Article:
Castello Scaligero di Villimpenta
Villimpenta Castle (Mantua) derives its name from the Latin Villa Impicta, that is to say ‘painted villa’. The legend goes that the fortress was built at the demand of Attila the Terrible. Then, in 1391, the castle, till that moment a Scala family’s estate, was purchased by the Gonzagas. The enchanting Medieval Festival is inspired by that occasion and wants to recreate the splendour of those days. For four days, dames and knights, merchants and common people, falconers and jokers, artisans and archers will take visitors back into the enchanting atmospheres of the XIVth century. Villimpenta castle/enclosure is one of the most remarkable medieval fortresses in the Po Plain, it was built by 1074 as a fortified monastery, housing the famous church of S. Andrea, under S. Zeno of Verona’s control, on a mostly swampy area. Later documents show the castle became a possession of the Scala family who commissioned a massive restoration in the early 1300’s which gave the castle its present structure, according to the standards of Venetian military architecture. The castle was an important element of the defensive system which, since the Middle Ages, stretched from river Po to Lake Garda, between Mantua and Verona. Though the most radical restoration works were carried out by the Scalas, they only shortly used the castle; it was the Gonzagas who immediately understood its defensive and strategic potential, bought it and made it one of their main defensive strongholds. It was the Gonzagas who had the castle decorated with their coats of arms and colours and held its possession until the end of the Signory period. The nearby Gonzaga Villa is a testimony of their affection for the castle. After entering the castle through the long hallway, you can notice the hints of the pristine drawbridge and ancient Pusterla Portal. On the left of the entrance, a later building was once the keepers’ house, was built by the Townhall Council in 1713 to be the first public tavern in the village. Documents shows that in the first half of the XVIII century the castle was still intact. The castle featured an irregular pentagonal plan, of which only two polygonal towers and a massive corner tower are still existing. The keep, which used to be destined for the Captain of the Guards’ quarters, is a 34 mt high massive and imposing tower. The long western side together with the keep and another two tower is almost intact, whilst only the basements of the other walls are still existing and can be observed. In 1967, on the eastern wall some Christian graffiti-art was brought to light, probably from a pristine S. Andrea del Castello Oratory. The recent restoration has given the castle back to its visitors as grand as ever after almost 1000 years.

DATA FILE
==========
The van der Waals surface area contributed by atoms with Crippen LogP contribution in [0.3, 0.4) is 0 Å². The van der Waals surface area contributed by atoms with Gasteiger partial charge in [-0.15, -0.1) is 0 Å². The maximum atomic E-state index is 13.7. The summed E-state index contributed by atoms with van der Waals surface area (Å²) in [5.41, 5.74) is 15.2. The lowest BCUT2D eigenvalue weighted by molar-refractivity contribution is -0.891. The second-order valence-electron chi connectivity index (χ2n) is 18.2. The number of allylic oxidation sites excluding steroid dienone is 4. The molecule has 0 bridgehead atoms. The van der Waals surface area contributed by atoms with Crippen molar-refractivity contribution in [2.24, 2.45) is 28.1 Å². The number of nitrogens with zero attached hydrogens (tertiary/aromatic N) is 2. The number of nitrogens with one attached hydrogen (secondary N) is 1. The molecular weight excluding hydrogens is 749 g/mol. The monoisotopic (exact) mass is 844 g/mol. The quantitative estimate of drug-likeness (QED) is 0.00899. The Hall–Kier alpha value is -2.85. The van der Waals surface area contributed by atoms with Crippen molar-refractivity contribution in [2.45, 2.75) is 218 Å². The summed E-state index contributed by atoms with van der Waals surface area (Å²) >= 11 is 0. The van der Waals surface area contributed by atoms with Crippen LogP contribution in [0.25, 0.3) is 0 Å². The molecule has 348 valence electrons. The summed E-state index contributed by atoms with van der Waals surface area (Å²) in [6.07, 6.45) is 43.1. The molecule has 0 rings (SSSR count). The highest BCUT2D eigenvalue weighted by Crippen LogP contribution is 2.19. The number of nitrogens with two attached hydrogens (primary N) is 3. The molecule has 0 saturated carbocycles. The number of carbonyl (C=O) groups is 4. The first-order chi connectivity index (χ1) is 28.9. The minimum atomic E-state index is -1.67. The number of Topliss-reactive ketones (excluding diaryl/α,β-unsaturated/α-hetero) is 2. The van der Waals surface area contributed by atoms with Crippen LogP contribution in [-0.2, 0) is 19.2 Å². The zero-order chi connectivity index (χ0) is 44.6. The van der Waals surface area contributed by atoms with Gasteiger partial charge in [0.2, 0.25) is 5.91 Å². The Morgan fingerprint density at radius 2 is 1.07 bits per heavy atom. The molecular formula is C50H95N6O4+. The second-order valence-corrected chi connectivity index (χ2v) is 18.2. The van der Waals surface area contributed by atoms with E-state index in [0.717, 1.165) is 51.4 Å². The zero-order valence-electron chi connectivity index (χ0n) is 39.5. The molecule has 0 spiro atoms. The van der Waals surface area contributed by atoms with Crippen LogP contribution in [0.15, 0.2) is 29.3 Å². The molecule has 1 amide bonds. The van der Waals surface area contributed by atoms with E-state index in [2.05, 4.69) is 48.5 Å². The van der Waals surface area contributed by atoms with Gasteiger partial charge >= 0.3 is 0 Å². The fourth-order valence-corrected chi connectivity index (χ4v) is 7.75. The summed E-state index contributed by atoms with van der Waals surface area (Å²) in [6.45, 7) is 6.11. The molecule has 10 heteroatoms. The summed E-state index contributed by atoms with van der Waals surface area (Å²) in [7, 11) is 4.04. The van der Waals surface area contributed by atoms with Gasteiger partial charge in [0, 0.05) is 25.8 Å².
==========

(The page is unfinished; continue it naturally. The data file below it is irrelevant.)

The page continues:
Strutture nelle vicinanze